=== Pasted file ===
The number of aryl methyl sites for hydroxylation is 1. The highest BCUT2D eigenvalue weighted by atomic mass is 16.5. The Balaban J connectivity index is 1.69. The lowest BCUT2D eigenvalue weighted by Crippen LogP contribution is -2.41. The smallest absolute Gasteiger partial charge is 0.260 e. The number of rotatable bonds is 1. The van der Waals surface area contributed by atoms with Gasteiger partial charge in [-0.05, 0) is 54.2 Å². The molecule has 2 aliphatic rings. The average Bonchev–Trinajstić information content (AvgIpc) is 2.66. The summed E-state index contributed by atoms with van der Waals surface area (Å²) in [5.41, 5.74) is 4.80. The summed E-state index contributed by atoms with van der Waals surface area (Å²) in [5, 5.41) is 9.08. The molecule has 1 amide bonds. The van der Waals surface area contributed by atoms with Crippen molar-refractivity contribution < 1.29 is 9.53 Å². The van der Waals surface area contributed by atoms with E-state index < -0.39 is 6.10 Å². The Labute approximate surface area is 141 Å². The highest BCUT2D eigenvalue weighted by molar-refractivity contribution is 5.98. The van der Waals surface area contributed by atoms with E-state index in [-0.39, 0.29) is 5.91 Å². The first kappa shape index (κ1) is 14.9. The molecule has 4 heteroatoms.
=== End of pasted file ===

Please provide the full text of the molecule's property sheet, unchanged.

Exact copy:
The number of aryl methyl sites for hydroxylation is 1. The highest BCUT2D eigenvalue weighted by atomic mass is 16.5. The Balaban J connectivity index is 1.69. The lowest BCUT2D eigenvalue weighted by Crippen LogP contribution is -2.41. The smallest absolute Gasteiger partial charge is 0.260 e. The number of rotatable bonds is 1. The van der Waals surface area contributed by atoms with Gasteiger partial charge in [-0.05, 0) is 54.2 Å². The molecule has 2 aliphatic rings. The average Bonchev–Trinajstić information content (AvgIpc) is 2.66. The summed E-state index contributed by atoms with van der Waals surface area (Å²) in [5.41, 5.74) is 4.80. The summed E-state index contributed by atoms with van der Waals surface area (Å²) in [5, 5.41) is 9.08. The molecule has 1 amide bonds. The van der Waals surface area contributed by atoms with Crippen molar-refractivity contribution < 1.29 is 9.53 Å². The van der Waals surface area contributed by atoms with E-state index < -0.39 is 6.10 Å². The Labute approximate surface area is 141 Å². The highest BCUT2D eigenvalue weighted by molar-refractivity contribution is 5.98. The van der Waals surface area contributed by atoms with E-state index in [-0.39, 0.29) is 5.91 Å². The first kappa shape index (κ1) is 14.9. The molecule has 4 heteroatoms.